<bramc> But if you think hash power will stay stable for the next 3 months or so and have 40% of hash power you can pull it off, assuming your margins are big enough to be able to handle a massive hit for a cycle.
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<CubicEarth> phantomcircuit: "Weak blocks are useless under adversarial conditions." So are strong blocks
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<bramc> Another pet peeve: Latin letters. What's wrong with english ones?
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<bramc> Quick summary of the more sophisticated selfish mining papers: Very modest improvements are possible
<bramc> The discussion of γ is not helpful. If you assume an attacker can notice when someone else is publishing a block and front-run they of course you're fucked
<bramc> In practice there's the high speed relay network and the mining pools are probably directly connected to each other, so the value of it is close to 0
<kanzure> why bother complaining about latin vs english letters when you could just insist on actual variable names? even relevant variable names.
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<bramc> Hey man, the time it takes to type in variable names in papers is a big part of the time it takes to write them. Shaving off letters matters!
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<bramc> And of course the Majority is not Enough paper was already next up on my list of papers to read
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<tulip> bramc: I don't blame you for not noticing, but nobody actually keeps track of stale blocks.
<coinoperated> if you are composing in LaTeX you aren't concerned about speed anyway
<bramc> Since that's already been analyzed to death, next step for me is to analyze whether it really is beneficial to have one's blocks propagate more slowly. I suspect not, but the papers don't address that one directly and since the claim has been made that it is, so I should do a thorough analysis because I think that's wrong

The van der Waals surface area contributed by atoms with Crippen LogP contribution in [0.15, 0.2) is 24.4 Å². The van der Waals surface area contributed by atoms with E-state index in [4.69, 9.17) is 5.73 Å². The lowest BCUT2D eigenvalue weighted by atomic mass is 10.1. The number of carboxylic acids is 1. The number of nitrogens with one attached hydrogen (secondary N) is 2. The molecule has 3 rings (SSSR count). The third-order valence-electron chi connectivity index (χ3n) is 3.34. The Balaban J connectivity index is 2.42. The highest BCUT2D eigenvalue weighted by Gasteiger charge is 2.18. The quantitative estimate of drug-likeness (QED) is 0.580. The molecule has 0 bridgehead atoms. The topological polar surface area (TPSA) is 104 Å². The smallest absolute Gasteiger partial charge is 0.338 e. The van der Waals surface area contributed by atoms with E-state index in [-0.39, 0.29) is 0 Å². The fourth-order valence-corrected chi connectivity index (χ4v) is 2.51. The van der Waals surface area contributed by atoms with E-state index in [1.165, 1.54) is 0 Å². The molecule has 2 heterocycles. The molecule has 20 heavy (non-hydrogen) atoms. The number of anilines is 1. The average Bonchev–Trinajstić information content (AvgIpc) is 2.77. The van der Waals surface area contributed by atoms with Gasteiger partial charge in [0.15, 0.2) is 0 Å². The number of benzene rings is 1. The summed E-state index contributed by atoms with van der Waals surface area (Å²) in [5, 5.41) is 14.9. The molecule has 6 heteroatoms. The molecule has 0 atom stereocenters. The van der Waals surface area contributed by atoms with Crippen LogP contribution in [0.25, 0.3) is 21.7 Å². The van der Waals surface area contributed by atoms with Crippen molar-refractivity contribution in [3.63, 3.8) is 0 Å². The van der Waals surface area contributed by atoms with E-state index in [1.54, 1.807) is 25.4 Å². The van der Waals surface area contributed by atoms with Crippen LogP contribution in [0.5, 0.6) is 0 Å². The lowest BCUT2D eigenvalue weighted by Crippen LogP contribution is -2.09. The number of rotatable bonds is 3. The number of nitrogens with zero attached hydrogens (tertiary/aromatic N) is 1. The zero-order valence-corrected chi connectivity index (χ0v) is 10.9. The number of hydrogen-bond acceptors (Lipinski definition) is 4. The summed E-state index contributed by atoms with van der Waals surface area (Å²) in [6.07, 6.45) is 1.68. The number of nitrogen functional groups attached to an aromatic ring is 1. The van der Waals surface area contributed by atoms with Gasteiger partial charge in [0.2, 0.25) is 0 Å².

<tulip> in all probability nobody would catch the vast majority of attacks against the network.
<bramc> tulip, That's unfortunate
<aj> bramc: you mean greek letters, surely
<tulip> bramc: I doubt anybody would care anyway.
<bramc> aj, Is that what those are? Not cyrilic?
<bramc> tulip, People wouldn't get concerned if there was a 20% orphan rate?
<tulip> cyrillic shares some of the same characters as greek, but usually in papers it's going to be greek.
<tulip> bramc: in 2013 a pool had an abysmal stale rate, nobody cared. people still happily mined with them.
<bramc> *sigh*
<tulip> miners still used the pool which admitted to Finney attacking!
<aj> bramc: selfish mining with 40% hashpower (and without effective countermeasures) gives you ~100% of blocks though doesn't it?
<aj> bramc: that's just \gamma isn't it?
<tulip> ф Φ
<tulip> ^ spot the greek
<coinoperated> you pointed to it
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<tulip> the right is Greek phi, left is Cyrillic ef
<bramc> aj: \gamma is a representation of how effective your front-running is, that is assuming that you have a setup where whenever a block is published you notice fast and spam yours out quick to beat it
<coinoperated> and everyone else 100% orphans, i think they would get concerned pretty fast. wonder how long it would be written off as bad luck
<tulip> coinoperated: a private pool mined *invalid* blocks for a week at several petahash.
<tulip> nobody noticed.
<bramc> Hey, here's an idea: Use weak block height as a tiebreak on near-equal time arrived sibling blocks
<petertodd> bramc: not enforceable
<bramc> petertodd, Neither is anything about picking between sibling blocks
<aj> bramc: most work is enforcable
<petertodd> bramc: indeed, now there may be a incentive there if you think it has propagated more widely, but that'sa very complex question
<coinoperated> tulip, don't they have bills to pay? Or is the mine-to-market meme debunked now
<aj> bramc: but weak blocks have the same height as the strong block that replaces them, so i don't see how that works?
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<tulip> right now I'm looking at the control interface of a private pool with a 5% stale rate.
<tulip> nobody cares.